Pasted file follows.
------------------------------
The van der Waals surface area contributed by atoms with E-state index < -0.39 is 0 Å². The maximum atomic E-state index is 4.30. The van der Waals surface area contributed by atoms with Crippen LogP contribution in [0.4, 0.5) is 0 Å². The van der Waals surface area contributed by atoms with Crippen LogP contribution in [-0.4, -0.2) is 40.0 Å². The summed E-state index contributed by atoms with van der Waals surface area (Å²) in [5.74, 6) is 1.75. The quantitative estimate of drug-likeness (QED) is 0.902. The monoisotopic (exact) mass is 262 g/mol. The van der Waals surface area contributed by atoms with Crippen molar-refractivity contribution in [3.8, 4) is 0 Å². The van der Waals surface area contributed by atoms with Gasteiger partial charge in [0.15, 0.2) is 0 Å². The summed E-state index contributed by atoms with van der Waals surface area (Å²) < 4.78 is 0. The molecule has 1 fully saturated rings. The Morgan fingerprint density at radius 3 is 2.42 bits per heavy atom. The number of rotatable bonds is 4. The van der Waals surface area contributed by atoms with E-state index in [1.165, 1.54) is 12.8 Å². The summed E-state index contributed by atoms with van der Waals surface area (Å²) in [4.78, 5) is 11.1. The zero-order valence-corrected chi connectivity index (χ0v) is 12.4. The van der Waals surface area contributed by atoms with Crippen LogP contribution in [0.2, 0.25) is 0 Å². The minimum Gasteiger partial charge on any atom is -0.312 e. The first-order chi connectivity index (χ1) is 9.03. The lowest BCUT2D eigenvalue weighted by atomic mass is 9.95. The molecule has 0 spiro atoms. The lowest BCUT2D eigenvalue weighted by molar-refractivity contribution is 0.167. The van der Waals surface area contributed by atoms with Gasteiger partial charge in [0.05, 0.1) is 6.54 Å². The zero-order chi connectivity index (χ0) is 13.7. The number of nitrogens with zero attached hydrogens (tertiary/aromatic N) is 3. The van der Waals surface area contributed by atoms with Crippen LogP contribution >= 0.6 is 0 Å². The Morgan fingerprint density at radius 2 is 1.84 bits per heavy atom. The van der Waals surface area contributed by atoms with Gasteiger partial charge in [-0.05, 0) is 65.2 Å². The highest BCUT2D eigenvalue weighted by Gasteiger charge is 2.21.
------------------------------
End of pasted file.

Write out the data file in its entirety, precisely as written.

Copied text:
The van der Waals surface area contributed by atoms with E-state index < -0.39 is 0 Å². The maximum atomic E-state index is 4.30. The van der Waals surface area contributed by atoms with Crippen LogP contribution in [0.4, 0.5) is 0 Å². The van der Waals surface area contributed by atoms with Crippen LogP contribution in [-0.4, -0.2) is 40.0 Å². The summed E-state index contributed by atoms with van der Waals surface area (Å²) in [5.74, 6) is 1.75. The quantitative estimate of drug-likeness (QED) is 0.902. The monoisotopic (exact) mass is 262 g/mol. The van der Waals surface area contributed by atoms with Crippen molar-refractivity contribution in [3.8, 4) is 0 Å². The van der Waals surface area contributed by atoms with Gasteiger partial charge in [0.15, 0.2) is 0 Å². The summed E-state index contributed by atoms with van der Waals surface area (Å²) < 4.78 is 0. The molecule has 1 fully saturated rings. The Morgan fingerprint density at radius 3 is 2.42 bits per heavy atom. The number of rotatable bonds is 4. The van der Waals surface area contributed by atoms with E-state index in [1.165, 1.54) is 12.8 Å². The summed E-state index contributed by atoms with van der Waals surface area (Å²) in [4.78, 5) is 11.1. The zero-order valence-corrected chi connectivity index (χ0v) is 12.4. The van der Waals surface area contributed by atoms with Crippen LogP contribution in [0.2, 0.25) is 0 Å². The minimum Gasteiger partial charge on any atom is -0.312 e. The first-order chi connectivity index (χ1) is 9.03. The lowest BCUT2D eigenvalue weighted by atomic mass is 9.95. The molecule has 0 spiro atoms. The lowest BCUT2D eigenvalue weighted by molar-refractivity contribution is 0.167. The van der Waals surface area contributed by atoms with Gasteiger partial charge in [0.05, 0.1) is 6.54 Å². The zero-order chi connectivity index (χ0) is 13.7. The number of nitrogens with zero attached hydrogens (tertiary/aromatic N) is 3. The van der Waals surface area contributed by atoms with Crippen LogP contribution >= 0.6 is 0 Å². The Morgan fingerprint density at radius 2 is 1.84 bits per heavy atom. The van der Waals surface area contributed by atoms with Gasteiger partial charge in [-0.05, 0) is 65.2 Å². The highest BCUT2D eigenvalue weighted by Gasteiger charge is 2.21.